A bunch of ex-cons in a remedy consultation introduce themselves, outlining the crimes that landed them in jail.
A bearded man, Thomas, says he fondled his step-granddaughter for a 12 months and a part earlier than he used to be stopped. Chris, a fresh-faced 22-year-old, says his female friend grew to become out to be 14. And Chad, a good-looking guy with haunted eyes, a cushy drawl and an aw-shucks appeal, says he used to be a trainer. He would slightly no longer pass into main points, however he molested considered one of his scholars.
On Thursday evening, because the actors performed this scene in “America Is Hard to See,” a wise and troubling new piece of documentary theater, the room used to be so pin-drop quiet that it's essential listen the electrical hum of the lighting. By then, we had already warmed to a few of these characters, already observed them as common other folks.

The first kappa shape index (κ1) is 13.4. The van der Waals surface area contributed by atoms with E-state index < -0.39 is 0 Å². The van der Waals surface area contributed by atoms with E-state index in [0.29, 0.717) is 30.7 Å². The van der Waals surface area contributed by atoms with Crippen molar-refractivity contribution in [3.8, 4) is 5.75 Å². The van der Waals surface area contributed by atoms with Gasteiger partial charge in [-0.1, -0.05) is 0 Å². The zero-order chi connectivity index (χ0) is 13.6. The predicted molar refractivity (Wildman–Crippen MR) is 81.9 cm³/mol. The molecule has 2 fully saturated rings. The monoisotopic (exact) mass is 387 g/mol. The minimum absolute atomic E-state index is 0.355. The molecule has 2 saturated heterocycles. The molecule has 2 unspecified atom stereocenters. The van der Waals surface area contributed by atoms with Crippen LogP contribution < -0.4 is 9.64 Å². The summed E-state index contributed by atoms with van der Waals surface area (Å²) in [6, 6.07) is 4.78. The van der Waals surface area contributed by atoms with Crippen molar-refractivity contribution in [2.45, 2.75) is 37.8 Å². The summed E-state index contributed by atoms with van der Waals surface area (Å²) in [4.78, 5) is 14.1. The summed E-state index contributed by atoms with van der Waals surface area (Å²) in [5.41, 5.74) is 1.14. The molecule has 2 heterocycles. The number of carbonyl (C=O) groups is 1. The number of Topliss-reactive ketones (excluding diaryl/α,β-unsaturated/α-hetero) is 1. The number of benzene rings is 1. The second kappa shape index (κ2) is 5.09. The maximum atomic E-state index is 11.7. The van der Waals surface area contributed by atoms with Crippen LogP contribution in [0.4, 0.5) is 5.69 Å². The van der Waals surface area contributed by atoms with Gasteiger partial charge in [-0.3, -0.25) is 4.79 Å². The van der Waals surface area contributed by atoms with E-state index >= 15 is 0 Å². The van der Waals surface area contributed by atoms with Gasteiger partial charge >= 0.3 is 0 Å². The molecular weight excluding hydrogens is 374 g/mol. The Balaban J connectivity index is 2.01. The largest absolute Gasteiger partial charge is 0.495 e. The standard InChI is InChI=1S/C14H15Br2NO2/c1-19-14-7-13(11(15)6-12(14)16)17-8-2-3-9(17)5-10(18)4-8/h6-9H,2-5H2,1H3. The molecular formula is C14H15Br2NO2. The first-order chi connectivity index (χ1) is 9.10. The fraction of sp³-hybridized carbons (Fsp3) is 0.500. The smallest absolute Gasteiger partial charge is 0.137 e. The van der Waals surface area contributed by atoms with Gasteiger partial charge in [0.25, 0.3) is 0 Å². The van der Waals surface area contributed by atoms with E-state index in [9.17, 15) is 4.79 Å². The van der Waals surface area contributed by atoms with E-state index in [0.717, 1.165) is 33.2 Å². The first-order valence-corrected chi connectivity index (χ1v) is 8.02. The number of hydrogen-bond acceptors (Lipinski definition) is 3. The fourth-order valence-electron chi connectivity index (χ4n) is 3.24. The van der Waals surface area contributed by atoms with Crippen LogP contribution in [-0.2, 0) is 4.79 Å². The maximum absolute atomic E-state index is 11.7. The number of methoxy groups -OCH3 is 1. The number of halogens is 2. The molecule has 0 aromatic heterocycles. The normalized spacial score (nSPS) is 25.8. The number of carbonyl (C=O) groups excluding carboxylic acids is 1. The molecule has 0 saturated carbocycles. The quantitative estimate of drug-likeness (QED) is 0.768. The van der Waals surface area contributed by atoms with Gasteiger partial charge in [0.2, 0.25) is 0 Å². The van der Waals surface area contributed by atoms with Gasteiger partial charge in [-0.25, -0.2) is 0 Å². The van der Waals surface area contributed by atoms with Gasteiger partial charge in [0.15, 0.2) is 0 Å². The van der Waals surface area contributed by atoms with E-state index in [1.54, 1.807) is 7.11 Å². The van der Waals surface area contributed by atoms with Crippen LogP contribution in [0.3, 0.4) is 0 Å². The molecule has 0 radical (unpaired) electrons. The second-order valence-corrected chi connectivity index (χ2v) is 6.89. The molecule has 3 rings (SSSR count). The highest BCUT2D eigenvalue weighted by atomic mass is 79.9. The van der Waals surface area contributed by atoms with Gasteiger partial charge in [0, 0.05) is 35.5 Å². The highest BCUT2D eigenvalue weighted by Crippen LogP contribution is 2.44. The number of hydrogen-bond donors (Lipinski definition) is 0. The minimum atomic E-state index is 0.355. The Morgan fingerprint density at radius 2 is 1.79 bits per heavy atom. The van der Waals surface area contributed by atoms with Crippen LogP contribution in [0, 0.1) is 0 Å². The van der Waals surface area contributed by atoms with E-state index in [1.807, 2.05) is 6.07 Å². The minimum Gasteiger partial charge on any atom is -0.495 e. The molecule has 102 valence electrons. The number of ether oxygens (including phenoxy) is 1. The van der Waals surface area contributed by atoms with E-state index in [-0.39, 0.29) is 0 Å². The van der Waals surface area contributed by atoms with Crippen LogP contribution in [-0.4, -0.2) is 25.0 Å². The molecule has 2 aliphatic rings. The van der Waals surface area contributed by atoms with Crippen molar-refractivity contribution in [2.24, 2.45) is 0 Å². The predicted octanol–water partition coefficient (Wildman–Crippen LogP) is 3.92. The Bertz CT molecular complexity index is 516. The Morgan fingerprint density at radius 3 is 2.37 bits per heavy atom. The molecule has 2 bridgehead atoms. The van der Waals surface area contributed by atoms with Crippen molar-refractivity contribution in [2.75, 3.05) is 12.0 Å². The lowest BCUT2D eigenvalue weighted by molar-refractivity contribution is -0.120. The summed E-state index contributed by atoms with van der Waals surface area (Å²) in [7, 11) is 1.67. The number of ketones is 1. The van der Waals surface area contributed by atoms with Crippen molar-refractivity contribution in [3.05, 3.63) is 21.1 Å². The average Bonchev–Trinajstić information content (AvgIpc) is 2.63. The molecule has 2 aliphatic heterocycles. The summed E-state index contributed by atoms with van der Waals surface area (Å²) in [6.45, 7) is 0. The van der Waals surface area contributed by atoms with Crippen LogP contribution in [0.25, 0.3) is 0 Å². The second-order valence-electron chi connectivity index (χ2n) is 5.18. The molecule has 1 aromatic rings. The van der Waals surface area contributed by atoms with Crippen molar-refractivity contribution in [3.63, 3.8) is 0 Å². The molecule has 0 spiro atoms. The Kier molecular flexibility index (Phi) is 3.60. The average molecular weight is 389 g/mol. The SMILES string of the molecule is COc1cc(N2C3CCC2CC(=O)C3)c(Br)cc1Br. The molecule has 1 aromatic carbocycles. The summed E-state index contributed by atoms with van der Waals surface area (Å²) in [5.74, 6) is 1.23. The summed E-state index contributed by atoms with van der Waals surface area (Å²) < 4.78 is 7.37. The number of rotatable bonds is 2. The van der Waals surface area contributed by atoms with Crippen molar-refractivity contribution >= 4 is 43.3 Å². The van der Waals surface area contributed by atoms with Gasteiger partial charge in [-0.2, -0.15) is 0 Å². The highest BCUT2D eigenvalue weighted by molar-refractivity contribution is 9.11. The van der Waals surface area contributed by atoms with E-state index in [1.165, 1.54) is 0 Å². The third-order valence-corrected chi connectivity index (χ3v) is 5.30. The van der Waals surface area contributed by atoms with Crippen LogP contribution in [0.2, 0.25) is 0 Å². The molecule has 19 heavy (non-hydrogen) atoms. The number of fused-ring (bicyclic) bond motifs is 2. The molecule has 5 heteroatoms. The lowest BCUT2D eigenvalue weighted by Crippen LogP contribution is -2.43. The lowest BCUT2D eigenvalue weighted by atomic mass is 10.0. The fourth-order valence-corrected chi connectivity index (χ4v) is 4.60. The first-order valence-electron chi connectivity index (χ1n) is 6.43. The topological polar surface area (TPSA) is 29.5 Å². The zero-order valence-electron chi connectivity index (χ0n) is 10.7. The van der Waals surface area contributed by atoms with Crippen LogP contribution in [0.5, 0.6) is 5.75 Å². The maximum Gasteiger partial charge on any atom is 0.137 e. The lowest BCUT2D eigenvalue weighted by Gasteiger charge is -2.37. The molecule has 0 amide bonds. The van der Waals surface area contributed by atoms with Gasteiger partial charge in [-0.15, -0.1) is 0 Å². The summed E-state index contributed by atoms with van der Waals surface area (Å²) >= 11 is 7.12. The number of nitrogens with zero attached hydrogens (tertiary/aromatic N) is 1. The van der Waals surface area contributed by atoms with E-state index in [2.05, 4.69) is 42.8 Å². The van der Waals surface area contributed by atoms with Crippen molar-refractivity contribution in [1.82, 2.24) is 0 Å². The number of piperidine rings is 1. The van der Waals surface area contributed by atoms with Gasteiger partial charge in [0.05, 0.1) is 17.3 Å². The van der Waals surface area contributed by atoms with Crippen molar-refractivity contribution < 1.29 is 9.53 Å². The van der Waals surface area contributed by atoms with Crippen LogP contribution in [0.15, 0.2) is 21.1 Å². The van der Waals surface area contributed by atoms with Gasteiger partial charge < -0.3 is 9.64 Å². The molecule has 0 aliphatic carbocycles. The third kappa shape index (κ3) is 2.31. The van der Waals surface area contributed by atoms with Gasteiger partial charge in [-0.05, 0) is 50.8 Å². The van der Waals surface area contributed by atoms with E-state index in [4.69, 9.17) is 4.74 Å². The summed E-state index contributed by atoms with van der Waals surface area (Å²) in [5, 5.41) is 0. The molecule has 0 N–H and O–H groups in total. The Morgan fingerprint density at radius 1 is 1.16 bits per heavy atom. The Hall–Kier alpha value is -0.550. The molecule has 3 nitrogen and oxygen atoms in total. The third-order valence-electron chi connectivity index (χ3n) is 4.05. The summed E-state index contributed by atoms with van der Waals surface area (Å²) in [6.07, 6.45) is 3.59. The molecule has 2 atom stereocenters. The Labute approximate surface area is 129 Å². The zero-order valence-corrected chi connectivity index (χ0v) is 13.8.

The makers of this display — a play with track introduced via Life Jacket Theater Company at the intimate major level at Here — need us to grasp on to that feeling and battle with it, to check out to work out how to reconcile it with our revulsion. For now, those males are cordoned off from common society, dwelling in a Florida group for registered intercourse offenders known as Miracle Village. But they received’t keep there endlessly.
We watch Chad (Ken Barnett), Chris (David Spadora) and Thomas (John Carlin) make growth towards turning into more healthy human beings, and we see that the variations in their crimes that they describe to the play’s unseen researchers aren't essentially to be depended on.
“These people have a real propensity for lying,” a therapist (Joyce Cohen) warns. “This play of yours, it’s filled with, what do you call it, unreliable narrators?”